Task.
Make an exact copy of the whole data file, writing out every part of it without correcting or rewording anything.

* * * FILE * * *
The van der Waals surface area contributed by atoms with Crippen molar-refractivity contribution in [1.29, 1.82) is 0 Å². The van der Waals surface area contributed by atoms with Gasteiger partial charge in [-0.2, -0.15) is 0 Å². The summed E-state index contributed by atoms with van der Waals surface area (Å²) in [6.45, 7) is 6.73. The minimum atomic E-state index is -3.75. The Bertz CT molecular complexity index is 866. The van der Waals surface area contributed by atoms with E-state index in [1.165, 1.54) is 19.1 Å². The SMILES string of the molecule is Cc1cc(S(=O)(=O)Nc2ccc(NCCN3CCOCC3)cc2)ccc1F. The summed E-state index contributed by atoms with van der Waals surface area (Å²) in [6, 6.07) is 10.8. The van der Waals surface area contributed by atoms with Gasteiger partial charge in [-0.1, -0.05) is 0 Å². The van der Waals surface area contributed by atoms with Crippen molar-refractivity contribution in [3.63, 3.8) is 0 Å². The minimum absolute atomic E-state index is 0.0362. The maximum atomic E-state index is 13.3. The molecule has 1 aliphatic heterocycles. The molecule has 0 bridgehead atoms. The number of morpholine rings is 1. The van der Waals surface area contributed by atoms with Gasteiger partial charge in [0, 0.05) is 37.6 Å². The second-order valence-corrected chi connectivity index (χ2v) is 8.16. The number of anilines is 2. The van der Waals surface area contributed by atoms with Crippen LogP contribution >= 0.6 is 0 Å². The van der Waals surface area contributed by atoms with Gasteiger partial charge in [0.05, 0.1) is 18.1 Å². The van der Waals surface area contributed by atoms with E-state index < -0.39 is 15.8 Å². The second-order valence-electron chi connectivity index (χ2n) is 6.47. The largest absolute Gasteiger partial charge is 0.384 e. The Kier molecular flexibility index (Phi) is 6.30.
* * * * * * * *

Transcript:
The van der Waals surface area contributed by atoms with Crippen molar-refractivity contribution in [1.29, 1.82) is 0 Å². The van der Waals surface area contributed by atoms with Gasteiger partial charge in [-0.2, -0.15) is 0 Å². The summed E-state index contributed by atoms with van der Waals surface area (Å²) in [6.45, 7) is 6.73. The minimum atomic E-state index is -3.75. The Bertz CT molecular complexity index is 866. The van der Waals surface area contributed by atoms with E-state index in [1.165, 1.54) is 19.1 Å². The SMILES string of the molecule is Cc1cc(S(=O)(=O)Nc2ccc(NCCN3CCOCC3)cc2)ccc1F. The summed E-state index contributed by atoms with van der Waals surface area (Å²) in [6, 6.07) is 10.8. The van der Waals surface area contributed by atoms with Gasteiger partial charge in [-0.1, -0.05) is 0 Å². The van der Waals surface area contributed by atoms with Crippen molar-refractivity contribution in [3.63, 3.8) is 0 Å². The minimum absolute atomic E-state index is 0.0362. The maximum atomic E-state index is 13.3. The molecule has 1 aliphatic heterocycles. The molecule has 0 bridgehead atoms. The number of morpholine rings is 1. The van der Waals surface area contributed by atoms with Gasteiger partial charge in [0, 0.05) is 37.6 Å². The second-order valence-corrected chi connectivity index (χ2v) is 8.16. The number of anilines is 2. The van der Waals surface area contributed by atoms with Crippen LogP contribution >= 0.6 is 0 Å². The van der Waals surface area contributed by atoms with Gasteiger partial charge in [0.05, 0.1) is 18.1 Å². The van der Waals surface area contributed by atoms with E-state index < -0.39 is 15.8 Å². The second-order valence-electron chi connectivity index (χ2n) is 6.47. The largest absolute Gasteiger partial charge is 0.384 e. The Kier molecular flexibility index (Phi) is 6.30.